Stick it, or how to keep your New Year’s resolutions
One of the biggest reasons your resolutions might not stick is not having a solid plan going into things. And while a wise man once said that the best laid plans can often go awry, the same guy also said “Some hae meat and canna eat, and some wad eat that want it,” and what does that mean? So planning can help. Here are some simple tips to help you map out a plan to set, and hopefully keep, your resolutions. And if not, that’s fine, too.
- Don’t start your resolutions on January 1. You’re just coming of all the holiday debauchery and gluttony and it will be twice as hard to just go cold turkey. Aim for February 1 and let your body adjust some and get back into a slightly more normal swing before you go all crazy with denying yourself everything.
- Be flexible as you go along. Your priorities might change and so too may your resolutions. Say you started out the year promising to not eat meat and then you discover you’re allergic to everything BUT meat (dare to dream). Keep things loose enough to make adjustments just in case you need to go on that full-meat diet.
- When you accomplish something, give yourself a treat. Like a tasty bit of exotic meats jerky. That’s an especially nice treat.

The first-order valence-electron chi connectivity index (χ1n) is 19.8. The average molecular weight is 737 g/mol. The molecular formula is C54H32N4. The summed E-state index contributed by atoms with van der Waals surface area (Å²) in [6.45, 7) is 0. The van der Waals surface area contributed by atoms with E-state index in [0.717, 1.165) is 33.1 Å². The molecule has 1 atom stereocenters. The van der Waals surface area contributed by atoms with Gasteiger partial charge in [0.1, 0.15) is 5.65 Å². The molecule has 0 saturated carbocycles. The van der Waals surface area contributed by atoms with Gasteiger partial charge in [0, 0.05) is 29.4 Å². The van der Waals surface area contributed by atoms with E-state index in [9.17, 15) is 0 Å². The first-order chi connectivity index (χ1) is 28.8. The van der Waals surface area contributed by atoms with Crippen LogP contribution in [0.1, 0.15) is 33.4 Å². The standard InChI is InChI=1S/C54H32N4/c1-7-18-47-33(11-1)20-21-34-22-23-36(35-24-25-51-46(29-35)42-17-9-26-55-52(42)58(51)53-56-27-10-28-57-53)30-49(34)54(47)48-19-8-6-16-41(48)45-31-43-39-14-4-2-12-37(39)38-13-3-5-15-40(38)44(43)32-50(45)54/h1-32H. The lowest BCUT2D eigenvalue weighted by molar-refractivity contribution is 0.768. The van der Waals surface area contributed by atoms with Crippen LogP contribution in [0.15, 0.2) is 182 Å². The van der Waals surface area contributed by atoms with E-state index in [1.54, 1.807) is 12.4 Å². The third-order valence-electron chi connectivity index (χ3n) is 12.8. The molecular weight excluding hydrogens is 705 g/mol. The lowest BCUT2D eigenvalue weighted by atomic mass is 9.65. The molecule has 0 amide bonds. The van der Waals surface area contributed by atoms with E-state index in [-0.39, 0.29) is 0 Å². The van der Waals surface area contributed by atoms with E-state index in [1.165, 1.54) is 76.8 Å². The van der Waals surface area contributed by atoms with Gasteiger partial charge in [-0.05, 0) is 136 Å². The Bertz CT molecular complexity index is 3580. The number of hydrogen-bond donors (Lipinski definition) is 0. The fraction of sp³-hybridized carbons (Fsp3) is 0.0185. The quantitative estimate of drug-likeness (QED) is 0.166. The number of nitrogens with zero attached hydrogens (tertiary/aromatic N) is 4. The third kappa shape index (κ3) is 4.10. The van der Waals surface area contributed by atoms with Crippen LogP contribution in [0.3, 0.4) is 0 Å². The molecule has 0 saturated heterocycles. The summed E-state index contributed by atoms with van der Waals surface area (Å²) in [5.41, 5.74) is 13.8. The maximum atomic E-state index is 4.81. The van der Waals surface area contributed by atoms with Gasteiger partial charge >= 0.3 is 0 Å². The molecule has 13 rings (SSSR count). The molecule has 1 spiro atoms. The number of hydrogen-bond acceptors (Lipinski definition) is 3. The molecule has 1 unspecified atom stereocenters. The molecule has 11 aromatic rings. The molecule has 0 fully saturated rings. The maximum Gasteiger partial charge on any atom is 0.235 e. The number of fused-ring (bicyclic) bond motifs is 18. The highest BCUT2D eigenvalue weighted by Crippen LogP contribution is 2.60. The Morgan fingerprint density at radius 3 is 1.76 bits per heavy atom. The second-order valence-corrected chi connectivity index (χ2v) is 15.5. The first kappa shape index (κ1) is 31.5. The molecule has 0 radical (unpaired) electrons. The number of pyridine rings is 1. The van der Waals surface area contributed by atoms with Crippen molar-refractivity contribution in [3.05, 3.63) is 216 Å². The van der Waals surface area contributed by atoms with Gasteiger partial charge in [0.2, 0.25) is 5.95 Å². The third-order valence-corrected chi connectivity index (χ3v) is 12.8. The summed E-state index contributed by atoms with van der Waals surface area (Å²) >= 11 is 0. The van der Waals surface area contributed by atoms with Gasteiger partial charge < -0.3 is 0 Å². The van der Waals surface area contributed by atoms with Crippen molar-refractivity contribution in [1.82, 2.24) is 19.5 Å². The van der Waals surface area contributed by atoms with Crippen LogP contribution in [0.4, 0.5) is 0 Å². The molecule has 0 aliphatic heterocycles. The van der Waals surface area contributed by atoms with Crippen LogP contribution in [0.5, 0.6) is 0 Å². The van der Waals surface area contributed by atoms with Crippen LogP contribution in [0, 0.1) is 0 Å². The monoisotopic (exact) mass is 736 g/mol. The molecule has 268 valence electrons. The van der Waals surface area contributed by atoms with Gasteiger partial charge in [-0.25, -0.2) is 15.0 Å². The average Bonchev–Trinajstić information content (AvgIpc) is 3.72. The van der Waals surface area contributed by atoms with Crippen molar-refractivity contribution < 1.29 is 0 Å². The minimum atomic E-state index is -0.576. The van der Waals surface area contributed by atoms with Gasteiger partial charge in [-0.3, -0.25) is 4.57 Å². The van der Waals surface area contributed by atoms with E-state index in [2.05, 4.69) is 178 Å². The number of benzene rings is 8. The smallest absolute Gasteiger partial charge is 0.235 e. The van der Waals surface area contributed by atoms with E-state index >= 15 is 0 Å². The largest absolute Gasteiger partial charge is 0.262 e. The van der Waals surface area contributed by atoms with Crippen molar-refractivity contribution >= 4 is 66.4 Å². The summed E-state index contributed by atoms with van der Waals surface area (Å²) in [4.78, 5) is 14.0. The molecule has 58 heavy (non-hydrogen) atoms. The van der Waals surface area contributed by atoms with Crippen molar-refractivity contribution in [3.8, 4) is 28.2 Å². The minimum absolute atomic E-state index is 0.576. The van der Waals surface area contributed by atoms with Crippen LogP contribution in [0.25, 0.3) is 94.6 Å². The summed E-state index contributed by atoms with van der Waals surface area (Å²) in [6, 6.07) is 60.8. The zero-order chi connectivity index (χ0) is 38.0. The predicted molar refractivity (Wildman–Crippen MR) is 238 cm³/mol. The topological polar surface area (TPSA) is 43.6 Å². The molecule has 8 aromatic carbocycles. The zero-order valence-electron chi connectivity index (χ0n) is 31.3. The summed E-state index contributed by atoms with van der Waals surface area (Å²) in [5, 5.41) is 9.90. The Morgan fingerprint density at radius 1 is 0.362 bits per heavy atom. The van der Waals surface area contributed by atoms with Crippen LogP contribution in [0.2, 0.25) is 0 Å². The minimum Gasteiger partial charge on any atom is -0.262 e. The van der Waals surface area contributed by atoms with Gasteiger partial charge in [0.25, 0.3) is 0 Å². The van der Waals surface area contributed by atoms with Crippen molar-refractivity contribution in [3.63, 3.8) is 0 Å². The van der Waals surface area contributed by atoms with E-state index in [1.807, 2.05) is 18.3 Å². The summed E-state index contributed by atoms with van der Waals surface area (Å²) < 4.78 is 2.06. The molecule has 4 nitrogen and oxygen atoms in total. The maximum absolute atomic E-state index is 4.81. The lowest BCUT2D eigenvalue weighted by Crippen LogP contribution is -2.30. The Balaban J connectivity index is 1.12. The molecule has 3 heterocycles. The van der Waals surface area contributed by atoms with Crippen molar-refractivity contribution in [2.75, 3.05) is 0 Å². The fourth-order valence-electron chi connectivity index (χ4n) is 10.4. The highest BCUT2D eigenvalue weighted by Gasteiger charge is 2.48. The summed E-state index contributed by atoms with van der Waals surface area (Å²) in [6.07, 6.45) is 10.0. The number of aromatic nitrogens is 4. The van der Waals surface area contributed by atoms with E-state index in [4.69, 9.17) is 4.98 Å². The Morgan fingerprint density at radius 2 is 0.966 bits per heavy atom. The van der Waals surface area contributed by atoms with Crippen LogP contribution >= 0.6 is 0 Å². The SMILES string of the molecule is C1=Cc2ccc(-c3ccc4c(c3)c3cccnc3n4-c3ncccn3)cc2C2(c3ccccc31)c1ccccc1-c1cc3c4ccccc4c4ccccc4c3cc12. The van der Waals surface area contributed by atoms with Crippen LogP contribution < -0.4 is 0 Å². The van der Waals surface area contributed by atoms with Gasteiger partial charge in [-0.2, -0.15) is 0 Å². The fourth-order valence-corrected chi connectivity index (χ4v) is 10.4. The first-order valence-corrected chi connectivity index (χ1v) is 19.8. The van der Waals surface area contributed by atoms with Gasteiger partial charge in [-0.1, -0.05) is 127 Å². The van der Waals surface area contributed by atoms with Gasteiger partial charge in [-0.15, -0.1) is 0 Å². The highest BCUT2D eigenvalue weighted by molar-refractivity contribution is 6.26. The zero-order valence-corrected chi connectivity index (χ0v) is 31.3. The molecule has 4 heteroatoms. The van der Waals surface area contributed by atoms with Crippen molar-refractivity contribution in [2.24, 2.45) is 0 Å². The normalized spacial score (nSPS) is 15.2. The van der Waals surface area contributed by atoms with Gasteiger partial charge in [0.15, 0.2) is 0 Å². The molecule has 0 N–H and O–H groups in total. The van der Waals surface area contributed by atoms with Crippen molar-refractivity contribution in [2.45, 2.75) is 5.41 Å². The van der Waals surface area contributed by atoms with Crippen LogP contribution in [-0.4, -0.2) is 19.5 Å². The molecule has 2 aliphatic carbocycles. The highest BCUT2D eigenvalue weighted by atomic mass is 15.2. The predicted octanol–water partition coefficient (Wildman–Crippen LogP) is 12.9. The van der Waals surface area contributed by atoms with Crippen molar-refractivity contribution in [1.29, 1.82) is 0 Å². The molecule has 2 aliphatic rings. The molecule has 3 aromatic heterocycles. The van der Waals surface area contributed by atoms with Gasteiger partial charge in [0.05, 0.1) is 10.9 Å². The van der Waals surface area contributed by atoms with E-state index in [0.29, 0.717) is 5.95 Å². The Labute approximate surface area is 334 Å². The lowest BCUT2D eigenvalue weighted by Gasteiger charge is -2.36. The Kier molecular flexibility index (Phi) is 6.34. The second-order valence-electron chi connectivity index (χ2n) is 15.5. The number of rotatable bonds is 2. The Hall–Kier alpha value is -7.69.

- Feeling low or unmotivated? We already talked about negative thinking, so knock that off. And maybe take a look at what you’ve already accomplished. You may have come further than you realized.
- Don’t bite off more than you can chew. It may be tempting to resolve to save the Earth single-handedly or to read and understand Finnegans Wake. And while it would truly be impressive if you were able to accomplish either of those things, it’s pretty unlikely they’ll happen. So don’t set yourself up for failure by declaring massive goals. Make more achievable promises to yourself—start small with something like starting a new hobby, and then work up. And if you manage to save the Earth all by yourself, that will be really interesting and worth writing a novel about, so then you’ll be able to check off that resolution, too. Well done.
Resolve, relapse, regret
So here you are, a few days into the new year and you’re feeling like you might already lose your resolution mojo. Temptations are everywhere! Maybe you’re not as determined as you thought you were. Maybe lazy is the new fit. Mostly, maybe you’re not sure where to look for help to keep yourself on the straight and narrow. Look no further. We present the Man Crates Map to Resolution Redemption. When temptations hit or when confusion arises, you still have options that will keep your new year’s resolutions and stop you from taking too many backwards steps.
If at first you don’t succeed…
Perhaps you’ve already lost your way with your resolutions. Buck up, little camper. Getting too critical of your lack of resolve can be just as detrimental to your well-being as not keeping your resolutions. Fight the bad-brain bent and don’t beat yourself up when you don’t succeed. Moving forward sometimes involves taking a step backwards. Don’t sweat little obstacles along your course to resolution completion.